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Published on Sep 2, 2009
European Civilization, 1648-1945 (HIST 202)
Revolutions occur when a critical mass of people come together to make specific demands upon their government. They invariably involve an increase in popular involvement in the political process. One of the central questions concerning 1848, a year in which almost every major European nation faced a revolutionary upsurge, is why England did not have its own revolution despite the existence of social tensions. Two principal reasons account for this fact: first, the success of reformist political measures, and the existence of a non-violent Chartist movement; second, the elaboration of a British self-identity founded upon a notion of respectability. This latter process took place in opposition to Britain's cultural Other, Ireland, and its aftereffects can be seen in Anglo-Irish relations well into the twentieth century.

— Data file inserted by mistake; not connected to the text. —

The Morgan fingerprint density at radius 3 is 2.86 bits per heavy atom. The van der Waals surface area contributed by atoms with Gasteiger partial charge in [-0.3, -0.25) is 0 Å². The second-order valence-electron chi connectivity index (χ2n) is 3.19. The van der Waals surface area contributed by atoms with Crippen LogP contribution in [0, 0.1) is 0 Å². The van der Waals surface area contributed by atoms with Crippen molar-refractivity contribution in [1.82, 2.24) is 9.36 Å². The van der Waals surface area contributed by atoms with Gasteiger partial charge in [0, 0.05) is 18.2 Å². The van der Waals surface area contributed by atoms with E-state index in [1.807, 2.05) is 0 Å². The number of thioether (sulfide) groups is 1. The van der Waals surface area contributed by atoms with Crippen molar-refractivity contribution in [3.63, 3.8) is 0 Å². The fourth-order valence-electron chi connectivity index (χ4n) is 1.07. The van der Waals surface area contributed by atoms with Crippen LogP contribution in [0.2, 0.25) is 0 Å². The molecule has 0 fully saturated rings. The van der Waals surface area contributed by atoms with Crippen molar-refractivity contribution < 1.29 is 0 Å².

00:00 - Chapter 1. The Nature of Revolution: Politicization of the Common Man 09:53 - Chapter 2. A Different Kind of Revolution in Germany and Italy: Unification after the Failure of 1848 20:37 - Chapter 3. The Absence of an 1848 Revolution in Britain: Reform and Chartism 28:20 - Chapter 4. The Unwanted Other: The Irish as a Potential Source of Insurgency